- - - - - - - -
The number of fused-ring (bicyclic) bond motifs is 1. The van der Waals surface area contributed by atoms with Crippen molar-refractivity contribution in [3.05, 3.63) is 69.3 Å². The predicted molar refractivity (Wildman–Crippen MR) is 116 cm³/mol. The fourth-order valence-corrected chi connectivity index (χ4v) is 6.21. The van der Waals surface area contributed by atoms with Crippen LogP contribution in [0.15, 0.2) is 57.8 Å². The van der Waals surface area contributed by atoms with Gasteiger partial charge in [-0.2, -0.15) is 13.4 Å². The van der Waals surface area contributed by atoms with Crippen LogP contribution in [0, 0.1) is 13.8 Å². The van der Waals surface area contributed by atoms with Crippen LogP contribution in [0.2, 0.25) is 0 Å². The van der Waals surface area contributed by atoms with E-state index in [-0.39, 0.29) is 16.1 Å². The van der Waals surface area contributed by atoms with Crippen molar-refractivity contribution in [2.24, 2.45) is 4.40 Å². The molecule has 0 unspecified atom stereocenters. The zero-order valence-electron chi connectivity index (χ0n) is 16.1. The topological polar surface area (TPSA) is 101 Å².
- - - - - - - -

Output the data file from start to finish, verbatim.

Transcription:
The number of fused-ring (bicyclic) bond motifs is 1. The van der Waals surface area contributed by atoms with Crippen molar-refractivity contribution in [3.05, 3.63) is 69.3 Å². The predicted molar refractivity (Wildman–Crippen MR) is 116 cm³/mol. The fourth-order valence-corrected chi connectivity index (χ4v) is 6.21. The van der Waals surface area contributed by atoms with Crippen LogP contribution in [0.15, 0.2) is 57.8 Å². The van der Waals surface area contributed by atoms with Gasteiger partial charge in [-0.2, -0.15) is 13.4 Å². The van der Waals surface area contributed by atoms with Crippen LogP contribution in [0, 0.1) is 13.8 Å². The van der Waals surface area contributed by atoms with Crippen LogP contribution in [0.2, 0.25) is 0 Å². The van der Waals surface area contributed by atoms with E-state index in [-0.39, 0.29) is 16.1 Å². The van der Waals surface area contributed by atoms with Crippen molar-refractivity contribution in [2.24, 2.45) is 4.40 Å². The molecule has 0 unspecified atom stereocenters. The zero-order valence-electron chi connectivity index (χ0n) is 16.1. The topological polar surface area (TPSA) is 101 Å².